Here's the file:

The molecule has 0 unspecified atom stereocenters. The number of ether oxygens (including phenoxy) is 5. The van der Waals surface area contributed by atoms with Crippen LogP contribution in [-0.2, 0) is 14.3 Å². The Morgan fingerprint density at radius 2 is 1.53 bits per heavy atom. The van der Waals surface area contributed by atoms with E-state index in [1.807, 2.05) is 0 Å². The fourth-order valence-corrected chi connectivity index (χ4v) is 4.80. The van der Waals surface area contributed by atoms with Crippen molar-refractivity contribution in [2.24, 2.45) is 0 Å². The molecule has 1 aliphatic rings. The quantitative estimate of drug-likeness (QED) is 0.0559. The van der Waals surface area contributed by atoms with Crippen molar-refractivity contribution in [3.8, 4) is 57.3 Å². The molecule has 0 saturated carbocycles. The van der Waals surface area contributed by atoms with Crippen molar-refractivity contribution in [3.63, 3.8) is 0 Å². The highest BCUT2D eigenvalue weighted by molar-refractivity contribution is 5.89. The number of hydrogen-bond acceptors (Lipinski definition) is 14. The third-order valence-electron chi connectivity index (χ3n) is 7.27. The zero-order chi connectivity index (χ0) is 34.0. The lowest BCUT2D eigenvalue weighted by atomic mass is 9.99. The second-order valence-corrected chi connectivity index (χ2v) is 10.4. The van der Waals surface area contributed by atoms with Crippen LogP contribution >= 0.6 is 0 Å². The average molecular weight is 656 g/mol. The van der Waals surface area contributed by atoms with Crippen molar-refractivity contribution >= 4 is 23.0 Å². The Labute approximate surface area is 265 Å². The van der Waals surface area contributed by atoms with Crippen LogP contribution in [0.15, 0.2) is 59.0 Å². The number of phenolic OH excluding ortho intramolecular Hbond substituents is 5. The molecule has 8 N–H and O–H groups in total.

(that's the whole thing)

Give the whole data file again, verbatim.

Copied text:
The molecule has 0 unspecified atom stereocenters. The number of ether oxygens (including phenoxy) is 5. The van der Waals surface area contributed by atoms with Crippen LogP contribution in [-0.2, 0) is 14.3 Å². The Morgan fingerprint density at radius 2 is 1.53 bits per heavy atom. The van der Waals surface area contributed by atoms with E-state index in [1.807, 2.05) is 0 Å². The fourth-order valence-corrected chi connectivity index (χ4v) is 4.80. The van der Waals surface area contributed by atoms with Crippen molar-refractivity contribution in [2.24, 2.45) is 0 Å². The molecule has 1 aliphatic rings. The quantitative estimate of drug-likeness (QED) is 0.0559. The van der Waals surface area contributed by atoms with Crippen molar-refractivity contribution in [3.8, 4) is 57.3 Å². The molecule has 0 saturated carbocycles. The van der Waals surface area contributed by atoms with Crippen molar-refractivity contribution in [3.63, 3.8) is 0 Å². The highest BCUT2D eigenvalue weighted by molar-refractivity contribution is 5.89. The number of hydrogen-bond acceptors (Lipinski definition) is 14. The third-order valence-electron chi connectivity index (χ3n) is 7.27. The zero-order chi connectivity index (χ0) is 34.0. The lowest BCUT2D eigenvalue weighted by atomic mass is 9.99. The second-order valence-corrected chi connectivity index (χ2v) is 10.4. The van der Waals surface area contributed by atoms with Crippen LogP contribution >= 0.6 is 0 Å². The average molecular weight is 656 g/mol. The van der Waals surface area contributed by atoms with Crippen molar-refractivity contribution >= 4 is 23.0 Å². The Labute approximate surface area is 265 Å². The van der Waals surface area contributed by atoms with Crippen LogP contribution in [0.15, 0.2) is 59.0 Å². The number of phenolic OH excluding ortho intramolecular Hbond substituents is 5. The molecule has 8 N–H and O–H groups in total.